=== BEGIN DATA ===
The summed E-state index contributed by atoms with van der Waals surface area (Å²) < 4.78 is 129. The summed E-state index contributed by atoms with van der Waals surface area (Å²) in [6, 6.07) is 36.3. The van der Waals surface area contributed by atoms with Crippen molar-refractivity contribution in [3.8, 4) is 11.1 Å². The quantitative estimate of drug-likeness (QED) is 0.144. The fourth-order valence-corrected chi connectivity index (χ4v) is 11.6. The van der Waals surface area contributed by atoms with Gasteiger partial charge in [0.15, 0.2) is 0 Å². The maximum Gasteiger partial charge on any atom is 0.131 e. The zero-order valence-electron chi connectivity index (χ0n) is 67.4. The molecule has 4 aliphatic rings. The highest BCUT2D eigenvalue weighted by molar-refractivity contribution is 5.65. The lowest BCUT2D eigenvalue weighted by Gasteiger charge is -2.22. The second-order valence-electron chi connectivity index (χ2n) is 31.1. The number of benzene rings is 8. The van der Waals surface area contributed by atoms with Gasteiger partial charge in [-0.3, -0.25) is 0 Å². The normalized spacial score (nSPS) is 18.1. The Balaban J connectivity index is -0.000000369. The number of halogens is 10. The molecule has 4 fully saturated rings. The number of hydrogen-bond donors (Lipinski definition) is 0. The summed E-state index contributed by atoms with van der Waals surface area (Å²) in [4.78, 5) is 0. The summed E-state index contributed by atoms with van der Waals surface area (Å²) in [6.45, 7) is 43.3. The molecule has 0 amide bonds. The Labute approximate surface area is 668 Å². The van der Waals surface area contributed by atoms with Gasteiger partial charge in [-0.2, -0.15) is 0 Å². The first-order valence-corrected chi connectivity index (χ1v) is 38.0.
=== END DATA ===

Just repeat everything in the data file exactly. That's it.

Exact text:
The summed E-state index contributed by atoms with van der Waals surface area (Å²) < 4.78 is 129. The summed E-state index contributed by atoms with van der Waals surface area (Å²) in [6, 6.07) is 36.3. The van der Waals surface area contributed by atoms with Crippen molar-refractivity contribution in [3.8, 4) is 11.1 Å². The quantitative estimate of drug-likeness (QED) is 0.144. The fourth-order valence-corrected chi connectivity index (χ4v) is 11.6. The van der Waals surface area contributed by atoms with Gasteiger partial charge in [0.15, 0.2) is 0 Å². The maximum Gasteiger partial charge on any atom is 0.131 e. The zero-order valence-electron chi connectivity index (χ0n) is 67.4. The molecule has 4 aliphatic rings. The highest BCUT2D eigenvalue weighted by molar-refractivity contribution is 5.65. The lowest BCUT2D eigenvalue weighted by Gasteiger charge is -2.22. The second-order valence-electron chi connectivity index (χ2n) is 31.1. The number of benzene rings is 8. The van der Waals surface area contributed by atoms with Gasteiger partial charge in [-0.3, -0.25) is 0 Å². The normalized spacial score (nSPS) is 18.1. The Balaban J connectivity index is -0.000000369. The number of halogens is 10. The molecule has 4 fully saturated rings. The number of hydrogen-bond donors (Lipinski definition) is 0. The summed E-state index contributed by atoms with van der Waals surface area (Å²) in [4.78, 5) is 0. The summed E-state index contributed by atoms with van der Waals surface area (Å²) in [6.45, 7) is 43.3. The molecule has 0 amide bonds. The Labute approximate surface area is 668 Å². The van der Waals surface area contributed by atoms with Gasteiger partial charge in [-0.2, -0.15) is 0 Å². The first-order valence-corrected chi connectivity index (χ1v) is 38.0.